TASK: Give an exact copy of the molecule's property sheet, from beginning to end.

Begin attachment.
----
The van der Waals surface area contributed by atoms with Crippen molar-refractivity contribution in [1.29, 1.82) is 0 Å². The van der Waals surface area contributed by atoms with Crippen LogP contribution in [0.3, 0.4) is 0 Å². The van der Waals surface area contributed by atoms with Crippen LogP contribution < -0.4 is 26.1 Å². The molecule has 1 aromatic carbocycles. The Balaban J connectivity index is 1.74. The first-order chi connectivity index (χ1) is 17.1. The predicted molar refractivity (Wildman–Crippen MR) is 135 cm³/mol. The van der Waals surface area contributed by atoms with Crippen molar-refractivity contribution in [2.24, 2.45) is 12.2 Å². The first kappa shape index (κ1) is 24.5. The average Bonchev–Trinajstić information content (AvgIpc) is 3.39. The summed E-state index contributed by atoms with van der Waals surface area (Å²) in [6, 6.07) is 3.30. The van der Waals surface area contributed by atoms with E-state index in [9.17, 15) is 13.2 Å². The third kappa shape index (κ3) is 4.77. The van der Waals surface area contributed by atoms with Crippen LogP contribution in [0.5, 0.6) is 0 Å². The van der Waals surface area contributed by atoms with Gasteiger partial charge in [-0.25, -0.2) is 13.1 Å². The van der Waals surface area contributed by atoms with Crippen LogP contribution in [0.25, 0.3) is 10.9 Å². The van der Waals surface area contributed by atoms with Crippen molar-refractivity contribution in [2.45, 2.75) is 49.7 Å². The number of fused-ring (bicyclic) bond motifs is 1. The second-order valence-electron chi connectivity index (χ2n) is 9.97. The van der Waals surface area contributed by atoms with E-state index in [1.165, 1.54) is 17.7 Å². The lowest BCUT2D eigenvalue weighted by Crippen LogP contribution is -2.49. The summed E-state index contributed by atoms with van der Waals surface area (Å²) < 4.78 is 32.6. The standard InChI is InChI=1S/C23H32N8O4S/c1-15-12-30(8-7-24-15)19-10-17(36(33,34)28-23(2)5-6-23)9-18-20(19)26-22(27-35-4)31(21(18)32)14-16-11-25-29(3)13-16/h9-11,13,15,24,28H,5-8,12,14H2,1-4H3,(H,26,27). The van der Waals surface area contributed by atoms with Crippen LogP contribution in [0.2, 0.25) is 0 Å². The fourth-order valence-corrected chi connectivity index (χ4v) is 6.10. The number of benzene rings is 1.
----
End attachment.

The van der Waals surface area contributed by atoms with Crippen molar-refractivity contribution in [1.29, 1.82) is 0 Å². The van der Waals surface area contributed by atoms with Crippen LogP contribution in [0.3, 0.4) is 0 Å². The van der Waals surface area contributed by atoms with Crippen LogP contribution < -0.4 is 26.1 Å². The molecule has 1 aromatic carbocycles. The Balaban J connectivity index is 1.74. The first-order chi connectivity index (χ1) is 17.1. The predicted molar refractivity (Wildman–Crippen MR) is 135 cm³/mol. The van der Waals surface area contributed by atoms with Crippen molar-refractivity contribution in [2.24, 2.45) is 12.2 Å². The first kappa shape index (κ1) is 24.5. The average Bonchev–Trinajstić information content (AvgIpc) is 3.39. The summed E-state index contributed by atoms with van der Waals surface area (Å²) in [6, 6.07) is 3.30. The van der Waals surface area contributed by atoms with E-state index in [9.17, 15) is 13.2 Å². The third kappa shape index (κ3) is 4.77. The van der Waals surface area contributed by atoms with Crippen LogP contribution in [0.5, 0.6) is 0 Å². The van der Waals surface area contributed by atoms with Gasteiger partial charge in [-0.25, -0.2) is 13.1 Å². The van der Waals surface area contributed by atoms with Crippen LogP contribution in [0.25, 0.3) is 10.9 Å². The van der Waals surface area contributed by atoms with Crippen molar-refractivity contribution in [2.45, 2.75) is 49.7 Å². The number of fused-ring (bicyclic) bond motifs is 1. The second-order valence-electron chi connectivity index (χ2n) is 9.97. The van der Waals surface area contributed by atoms with E-state index in [1.165, 1.54) is 17.7 Å². The lowest BCUT2D eigenvalue weighted by Crippen LogP contribution is -2.49. The summed E-state index contributed by atoms with van der Waals surface area (Å²) < 4.78 is 32.6. The standard InChI is InChI=1S/C23H32N8O4S/c1-15-12-30(8-7-24-15)19-10-17(36(33,34)28-23(2)5-6-23)9-18-20(19)26-22(27-35-4)31(21(18)32)14-16-11-25-29(3)13-16/h9-11,13,15,24,28H,5-8,12,14H2,1-4H3,(H,26,27). The van der Waals surface area contributed by atoms with Crippen LogP contribution in [0.2, 0.25) is 0 Å². The fourth-order valence-corrected chi connectivity index (χ4v) is 6.10. The number of benzene rings is 1.